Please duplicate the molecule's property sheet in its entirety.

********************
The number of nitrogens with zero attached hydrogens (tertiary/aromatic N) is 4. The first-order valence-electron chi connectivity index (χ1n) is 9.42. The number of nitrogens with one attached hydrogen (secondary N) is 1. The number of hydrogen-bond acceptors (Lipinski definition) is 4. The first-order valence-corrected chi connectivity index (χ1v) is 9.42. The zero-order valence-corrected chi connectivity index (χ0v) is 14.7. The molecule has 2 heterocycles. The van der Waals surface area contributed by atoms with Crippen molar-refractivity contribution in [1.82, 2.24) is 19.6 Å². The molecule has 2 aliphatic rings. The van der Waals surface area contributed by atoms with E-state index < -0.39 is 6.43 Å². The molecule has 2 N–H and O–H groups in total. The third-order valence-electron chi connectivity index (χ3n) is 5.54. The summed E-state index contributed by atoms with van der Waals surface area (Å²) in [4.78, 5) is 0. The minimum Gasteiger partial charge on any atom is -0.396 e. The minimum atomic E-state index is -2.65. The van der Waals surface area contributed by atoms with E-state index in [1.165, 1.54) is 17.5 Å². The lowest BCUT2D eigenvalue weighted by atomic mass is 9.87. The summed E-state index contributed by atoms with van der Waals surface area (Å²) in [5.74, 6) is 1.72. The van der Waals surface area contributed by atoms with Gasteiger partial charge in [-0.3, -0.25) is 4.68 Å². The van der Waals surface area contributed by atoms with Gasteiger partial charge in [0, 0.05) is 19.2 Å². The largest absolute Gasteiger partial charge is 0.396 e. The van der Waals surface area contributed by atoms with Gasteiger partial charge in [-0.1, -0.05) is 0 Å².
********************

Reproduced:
The number of nitrogens with zero attached hydrogens (tertiary/aromatic N) is 4. The first-order valence-electron chi connectivity index (χ1n) is 9.42. The number of nitrogens with one attached hydrogen (secondary N) is 1. The number of hydrogen-bond acceptors (Lipinski definition) is 4. The first-order valence-corrected chi connectivity index (χ1v) is 9.42. The zero-order valence-corrected chi connectivity index (χ0v) is 14.7. The molecule has 2 heterocycles. The van der Waals surface area contributed by atoms with Crippen molar-refractivity contribution in [1.82, 2.24) is 19.6 Å². The molecule has 2 aliphatic rings. The van der Waals surface area contributed by atoms with E-state index < -0.39 is 6.43 Å². The molecule has 2 N–H and O–H groups in total. The third-order valence-electron chi connectivity index (χ3n) is 5.54. The summed E-state index contributed by atoms with van der Waals surface area (Å²) in [4.78, 5) is 0. The minimum Gasteiger partial charge on any atom is -0.396 e. The minimum atomic E-state index is -2.65. The van der Waals surface area contributed by atoms with E-state index in [1.165, 1.54) is 17.5 Å². The lowest BCUT2D eigenvalue weighted by atomic mass is 9.87. The summed E-state index contributed by atoms with van der Waals surface area (Å²) in [5.74, 6) is 1.72. The van der Waals surface area contributed by atoms with Gasteiger partial charge in [-0.3, -0.25) is 4.68 Å². The van der Waals surface area contributed by atoms with Gasteiger partial charge in [0, 0.05) is 19.2 Å². The largest absolute Gasteiger partial charge is 0.396 e. The van der Waals surface area contributed by atoms with Gasteiger partial charge in [-0.1, -0.05) is 0 Å².